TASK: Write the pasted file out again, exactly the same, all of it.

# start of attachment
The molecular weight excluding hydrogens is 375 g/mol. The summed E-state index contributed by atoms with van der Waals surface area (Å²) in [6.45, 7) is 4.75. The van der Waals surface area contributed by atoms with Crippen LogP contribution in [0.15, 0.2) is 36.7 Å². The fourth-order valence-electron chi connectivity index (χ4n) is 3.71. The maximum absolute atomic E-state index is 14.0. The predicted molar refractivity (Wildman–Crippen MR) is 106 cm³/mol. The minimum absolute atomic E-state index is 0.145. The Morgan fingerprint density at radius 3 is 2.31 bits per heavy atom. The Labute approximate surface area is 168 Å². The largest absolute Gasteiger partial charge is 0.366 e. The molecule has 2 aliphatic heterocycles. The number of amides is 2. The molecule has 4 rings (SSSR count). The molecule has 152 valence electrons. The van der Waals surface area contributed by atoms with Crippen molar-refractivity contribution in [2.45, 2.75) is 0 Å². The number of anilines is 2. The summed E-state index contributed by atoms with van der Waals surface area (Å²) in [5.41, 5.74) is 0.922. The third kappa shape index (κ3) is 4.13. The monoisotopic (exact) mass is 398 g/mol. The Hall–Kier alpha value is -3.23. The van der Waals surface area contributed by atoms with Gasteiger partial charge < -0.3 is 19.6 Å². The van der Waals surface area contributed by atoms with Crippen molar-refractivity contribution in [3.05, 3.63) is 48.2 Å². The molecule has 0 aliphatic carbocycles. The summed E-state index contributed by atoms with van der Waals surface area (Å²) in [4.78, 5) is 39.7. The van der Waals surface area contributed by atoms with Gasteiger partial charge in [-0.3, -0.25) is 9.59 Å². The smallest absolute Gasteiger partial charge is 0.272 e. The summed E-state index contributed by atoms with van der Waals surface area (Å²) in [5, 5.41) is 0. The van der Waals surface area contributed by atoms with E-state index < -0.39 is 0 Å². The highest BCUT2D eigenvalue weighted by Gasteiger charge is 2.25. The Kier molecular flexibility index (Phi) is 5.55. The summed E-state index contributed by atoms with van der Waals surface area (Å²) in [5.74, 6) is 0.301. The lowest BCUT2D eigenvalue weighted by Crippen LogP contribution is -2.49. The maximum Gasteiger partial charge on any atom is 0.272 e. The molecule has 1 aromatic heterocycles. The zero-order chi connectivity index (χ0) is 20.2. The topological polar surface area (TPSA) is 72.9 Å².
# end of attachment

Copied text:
The molecular weight excluding hydrogens is 375 g/mol. The summed E-state index contributed by atoms with van der Waals surface area (Å²) in [6.45, 7) is 4.75. The van der Waals surface area contributed by atoms with Crippen LogP contribution in [0.15, 0.2) is 36.7 Å². The fourth-order valence-electron chi connectivity index (χ4n) is 3.71. The maximum absolute atomic E-state index is 14.0. The predicted molar refractivity (Wildman–Crippen MR) is 106 cm³/mol. The minimum absolute atomic E-state index is 0.145. The Morgan fingerprint density at radius 3 is 2.31 bits per heavy atom. The Labute approximate surface area is 168 Å². The largest absolute Gasteiger partial charge is 0.366 e. The molecule has 2 aliphatic heterocycles. The number of amides is 2. The molecule has 4 rings (SSSR count). The molecule has 152 valence electrons. The van der Waals surface area contributed by atoms with Crippen molar-refractivity contribution in [2.45, 2.75) is 0 Å². The number of anilines is 2. The summed E-state index contributed by atoms with van der Waals surface area (Å²) in [5.41, 5.74) is 0.922. The third kappa shape index (κ3) is 4.13. The monoisotopic (exact) mass is 398 g/mol. The Hall–Kier alpha value is -3.23. The van der Waals surface area contributed by atoms with Gasteiger partial charge < -0.3 is 19.6 Å². The van der Waals surface area contributed by atoms with Crippen molar-refractivity contribution in [3.05, 3.63) is 48.2 Å². The molecule has 0 aliphatic carbocycles. The summed E-state index contributed by atoms with van der Waals surface area (Å²) in [4.78, 5) is 39.7. The van der Waals surface area contributed by atoms with Gasteiger partial charge in [-0.3, -0.25) is 9.59 Å². The smallest absolute Gasteiger partial charge is 0.272 e. The summed E-state index contributed by atoms with van der Waals surface area (Å²) in [5, 5.41) is 0. The van der Waals surface area contributed by atoms with E-state index < -0.39 is 0 Å². The highest BCUT2D eigenvalue weighted by Gasteiger charge is 2.25. The Kier molecular flexibility index (Phi) is 5.55. The summed E-state index contributed by atoms with van der Waals surface area (Å²) in [5.74, 6) is 0.301. The lowest BCUT2D eigenvalue weighted by Crippen LogP contribution is -2.49. The maximum Gasteiger partial charge on any atom is 0.272 e. The molecule has 1 aromatic heterocycles. The zero-order chi connectivity index (χ0) is 20.2. The topological polar surface area (TPSA) is 72.9 Å².